At that moment, a space ship arrives and the Daleks spill out of it. A (logical) fakeout is achieved by the fact that on Exxilon, the Daleks’ weapons are useless. (In the meantime, while waiting to be fired at, Jill apparently can’t stand such a strain on her weak, womanly body and clutches at the Doctor and the other men for support!) After some negotiations, the Daleks and the humans enter into an alliance against the Exxilons, although they face capture after the Exxilons destroy some of the Daleks with spears and bows and arrows. The Exxilons have also grabbed Commander Stewart and use him as a bargaining chip. (Surely, if they are that intelligent, they deserve a better story?) One of the Daleks suffers an identity crisis when it can’t kill and consigns itself to oblivion.) The Doctor rescues Sarah from sacrifice but by attacking the High Priest is basically written off. The humans confirm that they must get the parrinium off the planet somehow to save the plague victims (the Daleks need it for that reason, too) and so once the Daleks and humans unite, ever-so-briefly, they get the upper hand and force the Exxilons to become their slaves. (One could surely take a colonialist view of this story—Galloway ways, “The creatures are primitive—they don’t count.” For once, the Doctor doesn’t seem interested in finding out their viewpoint or even communicating with them!)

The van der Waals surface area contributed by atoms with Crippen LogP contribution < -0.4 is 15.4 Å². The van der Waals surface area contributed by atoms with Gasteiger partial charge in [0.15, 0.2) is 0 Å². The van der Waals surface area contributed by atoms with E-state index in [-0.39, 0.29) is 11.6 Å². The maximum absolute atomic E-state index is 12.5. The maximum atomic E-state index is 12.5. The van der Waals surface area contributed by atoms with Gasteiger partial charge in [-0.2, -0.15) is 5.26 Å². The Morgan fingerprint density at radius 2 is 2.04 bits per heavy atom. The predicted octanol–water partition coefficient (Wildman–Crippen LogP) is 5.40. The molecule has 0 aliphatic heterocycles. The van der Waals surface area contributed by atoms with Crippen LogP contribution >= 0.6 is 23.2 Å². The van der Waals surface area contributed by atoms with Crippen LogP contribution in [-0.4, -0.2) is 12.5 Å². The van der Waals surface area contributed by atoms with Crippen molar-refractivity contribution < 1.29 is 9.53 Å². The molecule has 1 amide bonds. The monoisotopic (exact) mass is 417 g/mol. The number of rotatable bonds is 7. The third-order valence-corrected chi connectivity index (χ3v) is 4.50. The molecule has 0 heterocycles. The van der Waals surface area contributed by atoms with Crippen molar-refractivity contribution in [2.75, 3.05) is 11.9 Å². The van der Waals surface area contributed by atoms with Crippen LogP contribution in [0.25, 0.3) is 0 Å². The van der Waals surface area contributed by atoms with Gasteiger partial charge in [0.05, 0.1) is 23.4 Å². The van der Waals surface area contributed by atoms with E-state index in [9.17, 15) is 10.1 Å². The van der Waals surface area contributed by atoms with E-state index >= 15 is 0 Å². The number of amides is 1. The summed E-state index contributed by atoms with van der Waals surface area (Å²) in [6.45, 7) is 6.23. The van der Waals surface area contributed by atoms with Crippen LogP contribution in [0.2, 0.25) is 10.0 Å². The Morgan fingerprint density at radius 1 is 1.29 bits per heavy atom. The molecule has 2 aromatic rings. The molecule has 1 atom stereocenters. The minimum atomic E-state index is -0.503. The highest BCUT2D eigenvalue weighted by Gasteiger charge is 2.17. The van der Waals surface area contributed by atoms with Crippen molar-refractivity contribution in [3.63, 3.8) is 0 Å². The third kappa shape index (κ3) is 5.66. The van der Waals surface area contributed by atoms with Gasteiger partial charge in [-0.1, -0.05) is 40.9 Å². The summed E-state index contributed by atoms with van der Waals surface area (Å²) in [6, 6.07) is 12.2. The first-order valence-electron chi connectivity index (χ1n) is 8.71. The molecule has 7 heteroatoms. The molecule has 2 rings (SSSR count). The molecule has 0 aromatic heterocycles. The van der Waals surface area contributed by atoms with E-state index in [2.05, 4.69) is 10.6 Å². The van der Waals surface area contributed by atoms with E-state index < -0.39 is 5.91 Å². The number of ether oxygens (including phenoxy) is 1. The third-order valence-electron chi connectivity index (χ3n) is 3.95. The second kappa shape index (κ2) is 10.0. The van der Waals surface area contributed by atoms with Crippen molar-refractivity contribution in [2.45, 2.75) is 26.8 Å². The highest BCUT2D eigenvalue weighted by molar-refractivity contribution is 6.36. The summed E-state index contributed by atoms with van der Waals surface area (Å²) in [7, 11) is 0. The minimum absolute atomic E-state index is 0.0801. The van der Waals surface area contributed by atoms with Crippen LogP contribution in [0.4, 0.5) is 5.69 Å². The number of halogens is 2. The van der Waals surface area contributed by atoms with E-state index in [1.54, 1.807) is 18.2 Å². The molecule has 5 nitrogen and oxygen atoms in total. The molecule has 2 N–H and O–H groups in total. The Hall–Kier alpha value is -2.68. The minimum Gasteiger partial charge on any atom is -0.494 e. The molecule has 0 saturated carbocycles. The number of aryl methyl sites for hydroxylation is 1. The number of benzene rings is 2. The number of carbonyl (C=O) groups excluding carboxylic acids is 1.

The Daleks have managed to come up with some kind of weapon (bullets?) which they use to corral everyone else into submission. The Doctor and Sarah are sent off into some kind of tunnels where, actually, there is rather a good episode ending as a truly creepy-looking creature reaches out to grab Sarah . . . He turns out to be the redeeming feature of this story, Bellal, one of the exiled Exxilons, tiny, phosphorescent, kind of like a humanoid marmoset! He has a head on his shoulders and can actually communicate and informs the Doctor, eventually, that the Exxilon race is ancient and advanced. First, though, he says the nonsensical, “there are so few of us yet so many.” Sarah believes the Doctor dead for awhile as he goes to meet a giant hoover that sets things on fire. To her credit, Sarah adjusts quickly to the idea that Bellal is to be trusted. The thing the Doctor faced was actually a “root” (?!?!) for the planet is made up of roots and the City. Bellal explains that the City became self-supporting and now is a thing of evil—“they destroyed themselves,” he says of the previous inhabitants of the City.